In Joyride Flatout, Dan Quarnstrom revisits the territory that originally inspired him, taught him to draw for the sheer fun of it and to recognize the opportunities he was presented with. Before he had a career, and throughout the one he has persued, he’s been completely nuts about Hot Rods. This book is the manifestation of that obsession.
JOYRIDE – in its simplest incarnation a joyride can be as innocent as taking the family car out for a spin. Perhaps taking mom’s station wagon or dad’s sedan to an empty stretch of road and opening them up for some velocity challenged friends.
More elaborate schemes to fulfill the need for speed include “borrowing” a stranger’s car and returning it a few hours later, albeit with the addition of a few extra miles on the odometer and a lot less rubber on the tires.
In an effort to quench this primal desire, rational men will drop big block Chrysler motors into tiny Fiat bodies and smoke their way down a quarter mile of asphalt. In belching fire and screaming noise, dreams are made real, and so it is on the printed page.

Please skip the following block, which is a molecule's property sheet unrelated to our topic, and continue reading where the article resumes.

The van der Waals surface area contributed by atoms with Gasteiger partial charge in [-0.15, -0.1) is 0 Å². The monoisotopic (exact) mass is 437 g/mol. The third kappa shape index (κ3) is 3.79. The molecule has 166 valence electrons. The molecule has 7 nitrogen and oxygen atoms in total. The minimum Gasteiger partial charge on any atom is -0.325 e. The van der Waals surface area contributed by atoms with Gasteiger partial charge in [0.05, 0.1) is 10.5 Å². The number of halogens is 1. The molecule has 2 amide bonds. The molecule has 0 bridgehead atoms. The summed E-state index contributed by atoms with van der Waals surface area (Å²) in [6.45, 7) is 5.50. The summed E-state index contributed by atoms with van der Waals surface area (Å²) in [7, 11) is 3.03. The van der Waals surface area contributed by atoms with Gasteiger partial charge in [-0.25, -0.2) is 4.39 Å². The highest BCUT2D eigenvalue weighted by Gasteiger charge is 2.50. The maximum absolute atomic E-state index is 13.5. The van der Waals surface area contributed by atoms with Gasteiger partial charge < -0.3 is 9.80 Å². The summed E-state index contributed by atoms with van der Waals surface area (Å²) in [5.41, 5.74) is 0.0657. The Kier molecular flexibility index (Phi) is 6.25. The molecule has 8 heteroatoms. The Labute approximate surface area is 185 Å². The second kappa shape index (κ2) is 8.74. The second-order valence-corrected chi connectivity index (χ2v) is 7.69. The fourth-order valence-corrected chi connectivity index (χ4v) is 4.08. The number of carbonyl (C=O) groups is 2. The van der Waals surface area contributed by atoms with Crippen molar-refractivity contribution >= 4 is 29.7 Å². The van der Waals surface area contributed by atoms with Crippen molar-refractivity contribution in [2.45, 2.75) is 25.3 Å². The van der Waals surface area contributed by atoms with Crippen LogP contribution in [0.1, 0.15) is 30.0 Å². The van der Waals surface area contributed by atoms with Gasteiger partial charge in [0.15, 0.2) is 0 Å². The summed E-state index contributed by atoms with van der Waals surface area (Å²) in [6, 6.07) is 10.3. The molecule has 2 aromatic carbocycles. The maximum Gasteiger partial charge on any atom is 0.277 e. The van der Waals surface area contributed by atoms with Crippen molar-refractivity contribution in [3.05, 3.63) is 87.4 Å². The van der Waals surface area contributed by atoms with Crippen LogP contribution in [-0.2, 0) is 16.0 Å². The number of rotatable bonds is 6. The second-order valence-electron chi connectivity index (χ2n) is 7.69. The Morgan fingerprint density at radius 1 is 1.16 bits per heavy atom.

To Joyride is to recapture the sense of what is possible. The exhilaration of ideas well executed, barriers being broken, the collision of the sublime and the ridiculous.
If JOYRIDE is inspiration, then FLATOUT is intensity.
The artwork in this book is the continuation of Quarnstrom’s lifelong fascination with hot rods, dragsters and custom cars, currently called Joyride Flatout. As the source of his earliest inspiration and having provided him with the raw materials for a lifetime of drawing, he revisits this subject matter often. These are the drawings he wanted to do when he was 12 years old, but didn’t have the skills to pull them off (some are drawings done when he was 12).
The pioneers of wild style car design, Ed “Big Daddy” Roth and his contemporaries, were at the height of their powers as custom car designers, providing a panorama of challenges for thousands of aspiring pencil jockeys. They provoked, validated and sustained his interest in the mechanical as art.
On the other side of the fence the drag racers were creating some of the most aesthetically pleasing, murderously loud, fire breathing beasts imaginable. More characters than cars, machines had been transformed into something beyond our comprehension. They made quite a lasting impression.
The concepts Dan Quarnstrom internalized then about design, attitude, character, shape, volume, weight, mechanics, precision and patience, he now uses professionally, on a daily basis. More importantly the real lesson was the enticement, the challenge, to think unconventionally, to color wildly outside the lines. It was a conspiracy of fun.
This is a book about finding inspiration and holding on to it.